I mean, if you’re not going to follow the plans and specifications, just say so. If you’re going to ignore my requests to correct environmental, health, and safety violations, just say so. I’ll still be ticked off, but at least it’ll save us all time.
It didn’t help that the contractor joked about near misses during demolition. We’re talking about workers almost hit by swinging buckets on heavy equipment, hitting vehicles and dumpsters due to reckless equipment operation, you name it. I guess if the travel alarms on your equipment annoy you, it’s ok to disable them. At least that’s what the contractor thought. One “innovation” was using an old air conditioner housing as a makeshift barbecue grill – even though open flames on the jobsite were prohibited. I bet the fish was good, though.
Another “innovation” was placing an ad in the paper inviting the public to the site to haul off anything they’d like. I mean, that’s green, right? Keep waste out of the landfill and promote reuse. That’s noble.
But what if someone got hurt on the site? Who’d be liable? I cringe to think what could’ve happened.
Later, after the abatement was completed, I just happened to notice some items wrapped in plastic sitting at the front of the site. I walked over and noticed items like door knobs, hardware, and some light fixtures. Light fixtures with asbestos backing were in the abatement scope. I thought to myself, “Naw, there’s no way I’ll see any asbestos laying here.” Yep, there it was. So I pointed it out to the contractor and asked them to get it corrected – immediately. It only took three weeks.
And we’re not done with this project – the demolition is done, but final close out is still a ways off. And I’m not going to pretend that I have any confidence in what final submittals I’ll get.
So, what are some important takeaways?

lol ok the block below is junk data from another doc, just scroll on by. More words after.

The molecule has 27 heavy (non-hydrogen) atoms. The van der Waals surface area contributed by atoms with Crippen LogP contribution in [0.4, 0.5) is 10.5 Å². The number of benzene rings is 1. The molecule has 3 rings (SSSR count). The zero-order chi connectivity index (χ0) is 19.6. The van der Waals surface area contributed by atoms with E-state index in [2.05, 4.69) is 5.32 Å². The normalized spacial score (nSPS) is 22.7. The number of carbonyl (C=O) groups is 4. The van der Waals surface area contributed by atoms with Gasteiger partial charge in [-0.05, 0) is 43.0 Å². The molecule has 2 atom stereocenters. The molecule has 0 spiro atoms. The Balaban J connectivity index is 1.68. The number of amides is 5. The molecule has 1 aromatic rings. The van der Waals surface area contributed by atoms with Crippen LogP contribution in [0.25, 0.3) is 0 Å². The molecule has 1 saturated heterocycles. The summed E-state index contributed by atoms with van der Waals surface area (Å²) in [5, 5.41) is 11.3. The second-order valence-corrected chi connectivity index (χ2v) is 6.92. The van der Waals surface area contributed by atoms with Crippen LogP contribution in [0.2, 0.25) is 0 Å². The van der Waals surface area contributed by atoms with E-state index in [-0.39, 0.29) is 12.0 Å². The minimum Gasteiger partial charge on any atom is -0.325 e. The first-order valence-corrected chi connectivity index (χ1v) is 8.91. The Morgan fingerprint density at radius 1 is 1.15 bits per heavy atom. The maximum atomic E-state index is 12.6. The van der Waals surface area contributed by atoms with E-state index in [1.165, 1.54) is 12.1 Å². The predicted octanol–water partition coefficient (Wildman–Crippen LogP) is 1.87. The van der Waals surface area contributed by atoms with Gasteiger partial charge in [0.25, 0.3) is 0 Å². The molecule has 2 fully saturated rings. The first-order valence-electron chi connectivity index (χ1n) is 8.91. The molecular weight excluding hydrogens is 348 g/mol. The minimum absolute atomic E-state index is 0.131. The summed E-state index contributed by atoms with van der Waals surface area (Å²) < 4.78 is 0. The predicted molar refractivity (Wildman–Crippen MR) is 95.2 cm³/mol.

At the preconstruction meeting, go through the particular phases of the project that are of concern to the Owner, such as environmental hazard abatement and demolition operations near schools or other neighbors. Emphasize site safety and environmental compliance for all aspects of the job. It’s easy to focus on asbestos or lead abatement and forget other workplace hazards. Don’t.
Discuss work by trades or workers that other workers can’t perform, such as environmental hazard abatement (most often requires special training and accreditations).
If necessary, recommend the Owner stop the job if the contractors are not complying with the plans and specifications, and with local, state, and federal regulations.
Make frequent, unannounced visits to check the work. Send personnel who know what to check when visiting these types of sites, and who have experience with this type of work.
Hopefully you’ll convince contractors to comply – even if it’s only for your project. Hang in there, and maintain your resolve.
Don’t accept the answer, “We don’t have to do all this stuff on our other jobs”. That’s not your problem.
When selecting your environmental consultant, consider the following:
- Engage a firm with registered professional environmental engineering expertise, with engineers who have 20+ years’ experience on projects in your area.
- Interview firm principals to determine if their project approach aligns with your expectations.
- Ask them how they can help you avoid problems like those listed above (and add your own experiences you’d like to avoid repeating), and how they’ve handled those issues on past projects.
- Contact colleagues and people you trust to see how they’ve handled these types of projects.